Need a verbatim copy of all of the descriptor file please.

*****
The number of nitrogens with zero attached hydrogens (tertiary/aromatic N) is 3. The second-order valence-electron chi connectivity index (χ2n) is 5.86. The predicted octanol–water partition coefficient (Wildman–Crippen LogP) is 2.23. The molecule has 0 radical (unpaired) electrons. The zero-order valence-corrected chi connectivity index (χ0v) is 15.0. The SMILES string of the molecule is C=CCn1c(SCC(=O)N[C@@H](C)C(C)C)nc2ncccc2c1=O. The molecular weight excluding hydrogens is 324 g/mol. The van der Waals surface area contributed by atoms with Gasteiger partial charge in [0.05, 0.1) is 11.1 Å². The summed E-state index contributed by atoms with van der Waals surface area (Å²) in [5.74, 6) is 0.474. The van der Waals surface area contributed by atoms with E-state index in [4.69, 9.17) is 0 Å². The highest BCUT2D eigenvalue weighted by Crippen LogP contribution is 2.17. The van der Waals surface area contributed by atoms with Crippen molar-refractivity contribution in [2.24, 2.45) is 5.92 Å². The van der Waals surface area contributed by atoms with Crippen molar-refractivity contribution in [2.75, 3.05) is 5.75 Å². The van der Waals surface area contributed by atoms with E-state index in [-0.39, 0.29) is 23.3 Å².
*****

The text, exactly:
The number of nitrogens with zero attached hydrogens (tertiary/aromatic N) is 3. The second-order valence-electron chi connectivity index (χ2n) is 5.86. The predicted octanol–water partition coefficient (Wildman–Crippen LogP) is 2.23. The molecule has 0 radical (unpaired) electrons. The zero-order valence-corrected chi connectivity index (χ0v) is 15.0. The SMILES string of the molecule is C=CCn1c(SCC(=O)N[C@@H](C)C(C)C)nc2ncccc2c1=O. The molecular weight excluding hydrogens is 324 g/mol. The van der Waals surface area contributed by atoms with Gasteiger partial charge in [0.05, 0.1) is 11.1 Å². The summed E-state index contributed by atoms with van der Waals surface area (Å²) in [5.74, 6) is 0.474. The van der Waals surface area contributed by atoms with E-state index in [4.69, 9.17) is 0 Å². The highest BCUT2D eigenvalue weighted by Crippen LogP contribution is 2.17. The van der Waals surface area contributed by atoms with Crippen molar-refractivity contribution in [2.24, 2.45) is 5.92 Å². The van der Waals surface area contributed by atoms with Crippen molar-refractivity contribution in [2.75, 3.05) is 5.75 Å². The van der Waals surface area contributed by atoms with E-state index in [-0.39, 0.29) is 23.3 Å².